Römerlager im Zeughaus (Foto: Norbert Liesz)
Golden coins, 2. century AD (Photo: Roman Museum Augsburg)
(Photo: Marion Waldmann)

Römerlager im Zeughaus

The Römisches Museum and the Stadtarchäeologie take care of the oldest and longest period of Augsburg's history. With finds and excavation results from the Stone Age to Roman times, the Middle Ages to the present day, these institutions are the decisive archive for historical research in the city. Many pieces are of outstanding scientific importance and are regularly loaned to nationally and internationally renowned museums and exhibitions.The actual Römisches Museum is closed since 2012. A selection of essential exhibits is currently presented in the Zeughaus in the interim exhibition "Römerlager -Das römische Augsburg in Kisten".


With Conrad Peutinger's collection of Roman inscriptions, which appeared in 1505, there is a concrete date for the beginning of antiquities research. In this work, 23 monuments of the Roman town and its surroundings were presented. His great-nephew Markus Welser presented a history of Augsburg in 1594. He also succeeded in publishing a copy of the Tabula Peutingeriana, the world-famous only surviving antique road map, which has been part of the UNESCO World Document Heritage since 2007. The centuries that followed brought spectacular individual finds (Oberhauser pillar tomb 1709, horse's head 1769). In the early 19th century the Bavarian government director von Raiser took care of the collection and founded the "Antiquarium Romanum" in 1822. The Historical Society for Swabia was founded in 1834 and took over the holdings. This started the constant expansion and a journey that has continued to this day. Initially, the pieces were housed on the ground floor of St. Anna College. In 1855 it moved to the newly founded Maximilianmuseum. The stone monuments were housed in the area of ​​today's café, imprints of the pedestals can still be seen in the floor slabs.

In 1966, the rebuilt monastery church of St. Magdalena was opened as a new Roman Museum. From the beginning of the 1980s, scientific processing was in the hands of the newly established Stadt Archäologie. In the spring of 2017, the move to the Central Depot of Archaeology began, one of the foundations for a new Roman Museum. In December 2012, the church had to be closed for structural reasons, and in 2015 an interim exhibition opened in the Zeughaus, which now replaces the museum for an indefinite period. The Dominican Church will remain closed until further notice for the renovation work.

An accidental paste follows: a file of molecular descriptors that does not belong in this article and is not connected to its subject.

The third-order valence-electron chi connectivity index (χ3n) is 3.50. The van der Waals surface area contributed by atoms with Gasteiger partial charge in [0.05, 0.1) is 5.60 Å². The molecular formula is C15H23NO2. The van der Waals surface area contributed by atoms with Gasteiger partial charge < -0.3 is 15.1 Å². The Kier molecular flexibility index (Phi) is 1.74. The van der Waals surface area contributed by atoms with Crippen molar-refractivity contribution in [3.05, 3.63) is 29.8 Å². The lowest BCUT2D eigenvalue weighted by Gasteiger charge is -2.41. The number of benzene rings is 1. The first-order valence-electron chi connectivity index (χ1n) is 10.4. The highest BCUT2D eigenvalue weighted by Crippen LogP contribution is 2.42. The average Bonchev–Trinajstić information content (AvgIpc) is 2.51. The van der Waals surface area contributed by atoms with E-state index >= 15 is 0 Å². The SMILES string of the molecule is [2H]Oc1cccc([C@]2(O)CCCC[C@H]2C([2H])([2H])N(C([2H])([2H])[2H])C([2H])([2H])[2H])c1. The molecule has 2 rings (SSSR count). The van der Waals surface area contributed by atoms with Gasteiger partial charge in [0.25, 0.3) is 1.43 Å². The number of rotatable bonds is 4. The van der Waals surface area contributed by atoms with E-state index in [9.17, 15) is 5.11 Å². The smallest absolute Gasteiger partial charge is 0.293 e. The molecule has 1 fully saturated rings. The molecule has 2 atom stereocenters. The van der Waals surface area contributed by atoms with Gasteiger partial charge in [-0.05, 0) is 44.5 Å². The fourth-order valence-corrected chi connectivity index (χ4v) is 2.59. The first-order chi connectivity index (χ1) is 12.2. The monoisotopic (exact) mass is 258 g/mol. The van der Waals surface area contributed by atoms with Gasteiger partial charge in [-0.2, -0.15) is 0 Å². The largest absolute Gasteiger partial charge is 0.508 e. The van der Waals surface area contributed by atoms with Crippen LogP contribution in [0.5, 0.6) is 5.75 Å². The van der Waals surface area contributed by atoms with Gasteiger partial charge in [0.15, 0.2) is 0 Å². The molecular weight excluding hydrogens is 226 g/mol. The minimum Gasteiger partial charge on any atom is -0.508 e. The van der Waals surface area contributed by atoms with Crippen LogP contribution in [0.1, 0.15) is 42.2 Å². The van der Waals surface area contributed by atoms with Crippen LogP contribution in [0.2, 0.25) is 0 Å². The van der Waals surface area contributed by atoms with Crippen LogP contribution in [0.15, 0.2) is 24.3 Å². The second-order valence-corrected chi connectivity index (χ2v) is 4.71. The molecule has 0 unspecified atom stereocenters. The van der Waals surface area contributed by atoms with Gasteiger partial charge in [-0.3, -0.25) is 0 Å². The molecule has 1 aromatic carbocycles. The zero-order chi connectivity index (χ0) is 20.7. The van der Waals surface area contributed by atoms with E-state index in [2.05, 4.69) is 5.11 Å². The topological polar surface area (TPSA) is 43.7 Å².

After the Römisches Museum was closed indefinitely, a new exhibition of known and unknown objects was put together. With the exhibition title „Römerlager – Das römische Augsburg in Kisten/ Roman camp - Roman Augsburg in boxes" we are showing great and impressive finds in seven subject areas. The city's namesake, the sublime Augustus, greets visitors in the form of a life-size statue. The Roman military camp in Augsburg-Oberhausen, with its weapons and armor parts, was set up as a supply depot as part of the Alpine campaign around the turn of the century. If you want to get an idea of ​​the Roman road network, you can do so with our 7 meter long illustration of the Tabula Peutingeriana. Trade goods of all kinds, a treasure trove of gold coins, the original wooden remains of a shipping pier that is almost 1800 years old and the god of commerce Mercury show the commercial character of the town of Augusta Vindelicum. How did the Romans eat? This shows a Roman dining room, a triclinium, in which one can also lie down at the table. The diverse ancient world of gods is presented as well as legacies from the death cult. Scientific methods are not neglected: newer theories on the famous Augsburg horse head and the method of determining the age using the wood used are explained. Smaller special presentations on tiny gems or on changing topics in the entrance area complete the Römerlager. A massive accumulation of storage boxes on the back wall of the exhibition, with their inscriptions, refer to many important pieces that we currently have to withhold from the public without a new museum.


The monastery church, which housed the Römisches Museum for many years, was built by the Dominicans between 1513 and 1515 as a two-aisled hall church. From the previous building, a church of the Knights Templar, a number of wall paintings were rediscovered during the investigations in 2013/14. Well-known families of the imperial city supported the convent and built their burial chapels in the church. 1716-1724 the interior experienced a baroque transformation. The ceiling frescoes depicting the rosary were made according to designs by Johann Georg Bergmüller. The stucco work was in the hands of the Feichtmayr brothers, the leading Wessobrunn stucco workers. The formerly rich furnishings were largely lost with the secularization in the years 1806/1807. The most important surviving objects include the sculpture of Moses, now in the Victoria and Albert Museum in London, and the sculpture of Mary Magdalene created by Gregor Erhart. It is one of the central exhibits in the Louvre in Paris under the name "La Belle Allemande". In 1913/1914, donations from the Augsburg textile manufacturer, Ritter Hugo von Forster, enabled a comprehensive renovation of the church. During the bombing raid in 1944, the church building remained largely undamaged. However, the adjoining monastery buildings on the southern side had to be demolished. In the 1960s, several school buildings were erected on this site. The former monastery church was prepared for the permanent exhibition of the Römisches Museum by 1966. On October 29th, more than 50 years ago, it opened its doors.

Dominican Church © Susanna Friedla